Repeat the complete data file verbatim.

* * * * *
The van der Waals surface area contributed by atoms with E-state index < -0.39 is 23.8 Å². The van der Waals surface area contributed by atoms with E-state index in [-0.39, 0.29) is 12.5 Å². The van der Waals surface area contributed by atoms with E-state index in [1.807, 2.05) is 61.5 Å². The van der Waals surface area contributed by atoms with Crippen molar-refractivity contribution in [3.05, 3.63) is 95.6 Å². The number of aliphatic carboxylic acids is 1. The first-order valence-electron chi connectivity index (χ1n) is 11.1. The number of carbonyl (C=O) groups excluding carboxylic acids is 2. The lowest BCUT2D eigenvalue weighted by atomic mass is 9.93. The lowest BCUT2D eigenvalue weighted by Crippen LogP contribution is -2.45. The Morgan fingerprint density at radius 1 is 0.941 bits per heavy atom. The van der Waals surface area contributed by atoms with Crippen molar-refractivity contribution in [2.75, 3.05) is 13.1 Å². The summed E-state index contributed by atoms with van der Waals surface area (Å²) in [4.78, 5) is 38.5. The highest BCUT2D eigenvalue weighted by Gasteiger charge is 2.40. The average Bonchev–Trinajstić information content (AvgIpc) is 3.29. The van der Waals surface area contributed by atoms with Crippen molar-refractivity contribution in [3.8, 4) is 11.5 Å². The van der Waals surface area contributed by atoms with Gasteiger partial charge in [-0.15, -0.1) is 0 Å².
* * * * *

The van der Waals surface area contributed by atoms with E-state index < -0.39 is 23.8 Å². The van der Waals surface area contributed by atoms with E-state index in [-0.39, 0.29) is 12.5 Å². The van der Waals surface area contributed by atoms with E-state index in [1.807, 2.05) is 61.5 Å². The van der Waals surface area contributed by atoms with Crippen molar-refractivity contribution in [3.05, 3.63) is 95.6 Å². The number of aliphatic carboxylic acids is 1. The first-order valence-electron chi connectivity index (χ1n) is 11.1. The number of carbonyl (C=O) groups excluding carboxylic acids is 2. The lowest BCUT2D eigenvalue weighted by atomic mass is 9.93. The lowest BCUT2D eigenvalue weighted by Crippen LogP contribution is -2.45. The Morgan fingerprint density at radius 1 is 0.941 bits per heavy atom. The van der Waals surface area contributed by atoms with Crippen molar-refractivity contribution in [2.75, 3.05) is 13.1 Å². The summed E-state index contributed by atoms with van der Waals surface area (Å²) in [4.78, 5) is 38.5. The highest BCUT2D eigenvalue weighted by Gasteiger charge is 2.40. The average Bonchev–Trinajstić information content (AvgIpc) is 3.29. The van der Waals surface area contributed by atoms with Crippen molar-refractivity contribution in [3.8, 4) is 11.5 Å². The van der Waals surface area contributed by atoms with Gasteiger partial charge in [-0.15, -0.1) is 0 Å².